"The Campbell Collaboration promotes positive social and economic change through the production and use of systematic reviews and other evidence synthesis for evidence-based policy and practice."
Disciplines: Business and Management, Crime and Justice, Disability, Education, International Development, Knowledge Translation and Implementation, Methods, Nutrition, and Social Welfare
"An open community of stakeholders working towards a sustainable global environment and the conservation of biodiversity. CEE seeks to promote and deliver evidence syntheses on issues of greatest concern to environmental policy and practice as a public service."
Disciplines: Environmental issues
An international database of prospectively registered systematic reviews in health and social care. Key features from the review protocol are recorded and maintained as a permanent record. (Does not accept scoping reviews)
Disciplines: Health and Social Care, Welfare, Public Health, Education, Crime, Justice, and International Development
Translate search strategies
Evidence synthesis methods require authors to search multiple databases, and not all databases accept the same search "syntax." Each individual database requires use of specialized search syntax, and therefore evidence synthesis search strategies must be 'translated' between databases.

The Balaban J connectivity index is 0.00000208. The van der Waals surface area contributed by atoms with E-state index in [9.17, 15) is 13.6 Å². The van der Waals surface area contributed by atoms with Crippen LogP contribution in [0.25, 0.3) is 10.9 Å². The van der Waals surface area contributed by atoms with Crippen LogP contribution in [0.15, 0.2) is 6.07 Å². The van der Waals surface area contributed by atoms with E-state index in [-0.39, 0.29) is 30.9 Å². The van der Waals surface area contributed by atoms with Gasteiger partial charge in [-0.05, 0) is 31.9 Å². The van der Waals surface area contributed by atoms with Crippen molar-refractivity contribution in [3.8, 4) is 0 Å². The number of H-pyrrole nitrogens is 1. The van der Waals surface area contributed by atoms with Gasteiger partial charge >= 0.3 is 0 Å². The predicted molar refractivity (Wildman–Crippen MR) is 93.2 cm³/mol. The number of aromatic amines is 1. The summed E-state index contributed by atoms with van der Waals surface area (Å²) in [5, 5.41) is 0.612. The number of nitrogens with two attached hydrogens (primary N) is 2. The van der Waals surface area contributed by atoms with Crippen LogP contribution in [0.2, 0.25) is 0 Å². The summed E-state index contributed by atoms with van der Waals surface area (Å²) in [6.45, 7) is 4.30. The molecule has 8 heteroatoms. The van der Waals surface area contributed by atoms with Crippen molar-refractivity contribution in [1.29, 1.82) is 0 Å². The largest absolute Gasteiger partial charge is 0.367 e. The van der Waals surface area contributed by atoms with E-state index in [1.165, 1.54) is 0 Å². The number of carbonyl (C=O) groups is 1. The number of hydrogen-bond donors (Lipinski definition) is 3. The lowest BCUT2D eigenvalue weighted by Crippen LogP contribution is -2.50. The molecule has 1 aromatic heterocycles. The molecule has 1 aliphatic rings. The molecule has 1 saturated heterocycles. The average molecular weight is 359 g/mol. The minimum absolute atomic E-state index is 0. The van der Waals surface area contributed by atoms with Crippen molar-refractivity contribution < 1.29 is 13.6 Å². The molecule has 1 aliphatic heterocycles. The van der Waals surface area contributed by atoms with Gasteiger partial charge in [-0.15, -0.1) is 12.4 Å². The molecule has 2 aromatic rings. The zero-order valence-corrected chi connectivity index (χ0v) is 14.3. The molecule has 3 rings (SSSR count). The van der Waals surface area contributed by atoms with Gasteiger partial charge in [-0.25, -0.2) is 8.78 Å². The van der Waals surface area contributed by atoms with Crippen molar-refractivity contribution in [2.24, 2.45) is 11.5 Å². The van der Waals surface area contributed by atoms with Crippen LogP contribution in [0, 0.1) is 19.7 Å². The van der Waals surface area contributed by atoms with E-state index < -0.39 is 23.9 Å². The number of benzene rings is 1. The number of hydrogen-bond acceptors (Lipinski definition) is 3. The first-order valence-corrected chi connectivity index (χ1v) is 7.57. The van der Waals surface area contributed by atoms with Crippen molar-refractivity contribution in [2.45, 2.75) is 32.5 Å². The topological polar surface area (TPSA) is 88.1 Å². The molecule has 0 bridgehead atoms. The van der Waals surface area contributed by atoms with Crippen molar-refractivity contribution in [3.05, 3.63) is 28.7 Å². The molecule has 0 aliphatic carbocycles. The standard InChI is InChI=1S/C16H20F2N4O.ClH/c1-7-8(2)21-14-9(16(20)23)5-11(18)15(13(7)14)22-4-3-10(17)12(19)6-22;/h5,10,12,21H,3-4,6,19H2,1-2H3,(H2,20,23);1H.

For example, a search for lung cancer[Title/Abstract] in PubMed will show you all citations with the phrase "lung cancer" in the title, abstract, or keywords, but a search for lung cancer[Title/Abstract] in Scopus will not work at all.
It is very important to keep an accurate record of your searches so that they can be included in your report, enabling someone to reproduce them if necessary.
Keep a record of the date you searched, the name of the database, and the platform.
Start with a title/abstract screening to remove studies that are clearly not related to your topic. Use your inclusion/exclusion criteria to screen the full-text of studies. It is highly recommended that two independent reviewer screen all studies, resolving areas of disagreement by consensus.
Use a spreadsheet, or systematic review software, to extract all relevant data from each included study. It is recommended that you pilot your data extraction tool, to determine if other fields should be included or existing fields clarified.
Synthesize, map or describe the results
Use a Risk of Bias tool (such as the Cochrane RoB Tool) to assess the potential biases of studies in regards to study design and other factors. You can adapt existing tools to best meet the needs of your review, depending on the types of studies included.